Expat Bar Owners Raise Security Concerns

Following last week’s killing of a well-known Western bar owner, a num­­ber of Phnom Penh expatriates in the same line of work said Sun­­day that they had little faith in the mu­ni­cipal police, and that they re­lied instead on private security guards for their protection.

“Most bars should have their own security guards. That’s a must-have as far as I’m concerned,” said David Chan­nell, president of the Res­tau­rant and Pub Operators As­sociation of Cambodia and the former owner of Goochi bar on Siha­nouk Boule­vard. “There aren’t enough police in Cam­bodia to do the job,” Channell said. “You have to police your own business.”

David Mitchell, the British own­er of the Ginger Monkey bar, was stab­bed to death at his apartment near the bar on Wednesday. Tong Chen, 18, a homeless man, was charged Fri­­day with his premeditated killing. Mitch­ell’s girlfriend, New Zealand na­­­tional Jane Nye, who was seriously wounded in the at­tack, is recovering in Bangkok.

The attack followed a series of events that have struck at the public image of the police. In recent weeks, a series of municipal police of­ficials have been arrested for allegedly beating a suspect to death in police custody, assassinating judge Sok Sethamony in 2003 and at­tempting to kill both National Military Police Com­mander Sao Sokha and Muni­ci­pal Court Chief Prosecutor Ouk Sa­vouth.

Frits Mulder, owner of Frizz res­taurant on Sisowath Quay, said he had little confidence in the police, who he characterized as “quite du­bious.”

“I think police don’t do a lot ex­cept for when there’s money around. Otherwise, they’re not do­ing anything about crime,” he said. He added that he employs no security guards and has never had an in­ci­dent in his two years in Phnom Penh.

Asked what he would do in an emergency, Mulder replied: “Good question. I don’t know.”

Rory Barry, the owner of Rory’s Pub, which is on the same street as the Ginger Monkey, said that in an emer­gency he would turn to a security firm. “I have one guard all night. That’s all you need. If there are prob­lems, they have quick backup service,” said Barry, an Irish national.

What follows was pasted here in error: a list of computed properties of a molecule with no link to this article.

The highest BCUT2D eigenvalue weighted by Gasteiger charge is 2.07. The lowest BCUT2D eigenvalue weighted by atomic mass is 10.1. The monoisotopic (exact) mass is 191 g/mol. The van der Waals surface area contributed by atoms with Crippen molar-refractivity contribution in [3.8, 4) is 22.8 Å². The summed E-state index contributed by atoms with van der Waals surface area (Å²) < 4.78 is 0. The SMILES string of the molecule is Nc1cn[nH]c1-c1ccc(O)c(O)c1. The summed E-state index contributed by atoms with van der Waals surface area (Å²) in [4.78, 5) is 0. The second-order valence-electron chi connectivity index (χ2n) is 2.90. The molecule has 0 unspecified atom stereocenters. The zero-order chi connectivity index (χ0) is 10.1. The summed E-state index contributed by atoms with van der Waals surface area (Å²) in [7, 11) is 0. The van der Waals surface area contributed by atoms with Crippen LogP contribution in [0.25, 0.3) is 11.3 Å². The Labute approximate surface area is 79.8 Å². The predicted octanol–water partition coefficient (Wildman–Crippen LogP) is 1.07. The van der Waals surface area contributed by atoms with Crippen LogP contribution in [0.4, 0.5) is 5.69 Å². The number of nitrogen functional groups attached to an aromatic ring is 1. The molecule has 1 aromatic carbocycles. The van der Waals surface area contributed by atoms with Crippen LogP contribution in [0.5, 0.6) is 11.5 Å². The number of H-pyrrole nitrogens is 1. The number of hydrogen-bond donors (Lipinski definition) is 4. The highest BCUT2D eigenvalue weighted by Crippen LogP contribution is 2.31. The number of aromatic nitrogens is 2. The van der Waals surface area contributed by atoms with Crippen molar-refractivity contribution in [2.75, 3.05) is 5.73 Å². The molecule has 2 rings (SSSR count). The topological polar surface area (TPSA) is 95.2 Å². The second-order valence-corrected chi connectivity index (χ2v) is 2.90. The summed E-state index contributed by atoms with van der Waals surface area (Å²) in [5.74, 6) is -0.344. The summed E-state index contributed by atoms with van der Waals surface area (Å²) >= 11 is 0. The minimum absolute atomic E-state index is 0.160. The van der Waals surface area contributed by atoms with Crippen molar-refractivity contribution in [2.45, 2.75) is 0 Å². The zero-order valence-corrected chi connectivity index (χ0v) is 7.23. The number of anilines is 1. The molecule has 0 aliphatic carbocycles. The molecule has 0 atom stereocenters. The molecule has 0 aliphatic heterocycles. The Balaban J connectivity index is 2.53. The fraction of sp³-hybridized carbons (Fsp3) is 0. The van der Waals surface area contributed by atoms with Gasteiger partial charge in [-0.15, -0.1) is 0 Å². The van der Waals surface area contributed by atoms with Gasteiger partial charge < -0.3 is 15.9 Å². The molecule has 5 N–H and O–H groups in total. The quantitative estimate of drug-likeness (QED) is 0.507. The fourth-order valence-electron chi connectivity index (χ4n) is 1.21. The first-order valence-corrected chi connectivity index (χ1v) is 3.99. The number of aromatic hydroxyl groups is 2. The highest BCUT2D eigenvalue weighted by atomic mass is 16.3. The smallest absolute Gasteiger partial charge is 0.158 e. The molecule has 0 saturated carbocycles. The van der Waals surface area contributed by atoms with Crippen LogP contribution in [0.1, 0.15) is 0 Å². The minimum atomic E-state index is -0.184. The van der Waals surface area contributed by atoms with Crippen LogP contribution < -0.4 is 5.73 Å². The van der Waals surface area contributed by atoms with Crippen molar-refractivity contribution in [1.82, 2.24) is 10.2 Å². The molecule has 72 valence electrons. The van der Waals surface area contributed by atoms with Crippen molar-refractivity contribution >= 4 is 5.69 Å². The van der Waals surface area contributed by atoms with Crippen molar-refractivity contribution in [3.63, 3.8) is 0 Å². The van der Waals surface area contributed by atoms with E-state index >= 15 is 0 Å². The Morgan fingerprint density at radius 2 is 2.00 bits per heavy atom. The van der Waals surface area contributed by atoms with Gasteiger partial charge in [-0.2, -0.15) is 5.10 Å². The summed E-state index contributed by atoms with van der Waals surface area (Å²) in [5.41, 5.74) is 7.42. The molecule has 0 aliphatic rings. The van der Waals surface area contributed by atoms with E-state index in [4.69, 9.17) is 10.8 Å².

He added that more municipal re­sources should be set aside for muni­cipal police. “Police just say they don’t get paid enough to risk their lives…I can understand that,” he said. “I don’t think it’s a bad idea to pay some bunch of them more to pat­rol at night.”

Although police were able to ap­pre­hend Tong Chen within hours of the killing, Municipal Police Chief Touch Naruth ac­knowl­edged that re­­sources are generally limited.

“We cannot patrol all the streets, be­­­cause there are many streets,” he said, adding that the public need to take sensible precautions. “People themselves should be careful and lock their doors when sleeping,” he said.

Christian Berger, Managing Director of MPA International Ltd, Cam­bodia’s largest security company, wrote in an e-mail that he em­pathized with Touch Naruth, add­ing that police and security officers have the same objectives. “I don’t think it’s a question of who you ‘trust’ more, but that the two are working together,” he wrote.

“The police will do their jobs with the resources they have. But when you consider that the average police salary in Cam­bodia is less than a garment factory worker’s, you have to stop and think.”

   (Additional reporting by Van Roeun)



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